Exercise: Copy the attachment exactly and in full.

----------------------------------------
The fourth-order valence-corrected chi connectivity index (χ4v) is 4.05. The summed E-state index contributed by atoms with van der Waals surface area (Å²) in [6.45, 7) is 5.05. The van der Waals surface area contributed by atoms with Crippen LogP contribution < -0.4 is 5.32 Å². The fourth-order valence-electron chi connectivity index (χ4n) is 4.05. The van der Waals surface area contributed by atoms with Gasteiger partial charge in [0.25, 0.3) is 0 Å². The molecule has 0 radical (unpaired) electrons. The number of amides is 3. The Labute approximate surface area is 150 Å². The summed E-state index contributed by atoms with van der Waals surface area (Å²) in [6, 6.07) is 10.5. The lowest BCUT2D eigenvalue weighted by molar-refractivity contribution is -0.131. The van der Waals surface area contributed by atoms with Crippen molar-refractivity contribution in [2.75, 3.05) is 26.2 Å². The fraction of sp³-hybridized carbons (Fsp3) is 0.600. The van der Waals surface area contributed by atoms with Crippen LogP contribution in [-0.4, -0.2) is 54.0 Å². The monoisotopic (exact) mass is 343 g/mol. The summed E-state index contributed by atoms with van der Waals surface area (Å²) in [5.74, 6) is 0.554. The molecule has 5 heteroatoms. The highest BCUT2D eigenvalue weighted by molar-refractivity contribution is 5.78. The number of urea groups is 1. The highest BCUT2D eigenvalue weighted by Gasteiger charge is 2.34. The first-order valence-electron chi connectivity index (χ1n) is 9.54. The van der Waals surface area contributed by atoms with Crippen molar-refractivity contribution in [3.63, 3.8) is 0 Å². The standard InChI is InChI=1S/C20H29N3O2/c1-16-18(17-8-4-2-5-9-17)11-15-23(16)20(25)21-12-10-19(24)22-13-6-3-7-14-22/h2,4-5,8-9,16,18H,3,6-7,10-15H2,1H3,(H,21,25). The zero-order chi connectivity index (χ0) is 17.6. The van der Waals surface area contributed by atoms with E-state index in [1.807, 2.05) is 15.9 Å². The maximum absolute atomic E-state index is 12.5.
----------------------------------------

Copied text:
The fourth-order valence-corrected chi connectivity index (χ4v) is 4.05. The summed E-state index contributed by atoms with van der Waals surface area (Å²) in [6.45, 7) is 5.05. The van der Waals surface area contributed by atoms with Crippen LogP contribution < -0.4 is 5.32 Å². The fourth-order valence-electron chi connectivity index (χ4n) is 4.05. The van der Waals surface area contributed by atoms with Gasteiger partial charge in [0.25, 0.3) is 0 Å². The molecule has 0 radical (unpaired) electrons. The number of amides is 3. The Labute approximate surface area is 150 Å². The summed E-state index contributed by atoms with van der Waals surface area (Å²) in [6, 6.07) is 10.5. The lowest BCUT2D eigenvalue weighted by molar-refractivity contribution is -0.131. The van der Waals surface area contributed by atoms with Crippen molar-refractivity contribution in [2.75, 3.05) is 26.2 Å². The fraction of sp³-hybridized carbons (Fsp3) is 0.600. The van der Waals surface area contributed by atoms with Crippen LogP contribution in [-0.4, -0.2) is 54.0 Å². The monoisotopic (exact) mass is 343 g/mol. The summed E-state index contributed by atoms with van der Waals surface area (Å²) in [5.74, 6) is 0.554. The molecule has 5 heteroatoms. The highest BCUT2D eigenvalue weighted by molar-refractivity contribution is 5.78. The number of urea groups is 1. The highest BCUT2D eigenvalue weighted by Gasteiger charge is 2.34. The first-order valence-electron chi connectivity index (χ1n) is 9.54. The van der Waals surface area contributed by atoms with Crippen molar-refractivity contribution in [3.63, 3.8) is 0 Å². The standard InChI is InChI=1S/C20H29N3O2/c1-16-18(17-8-4-2-5-9-17)11-15-23(16)20(25)21-12-10-19(24)22-13-6-3-7-14-22/h2,4-5,8-9,16,18H,3,6-7,10-15H2,1H3,(H,21,25). The zero-order chi connectivity index (χ0) is 17.6. The van der Waals surface area contributed by atoms with E-state index in [1.807, 2.05) is 15.9 Å². The maximum absolute atomic E-state index is 12.5.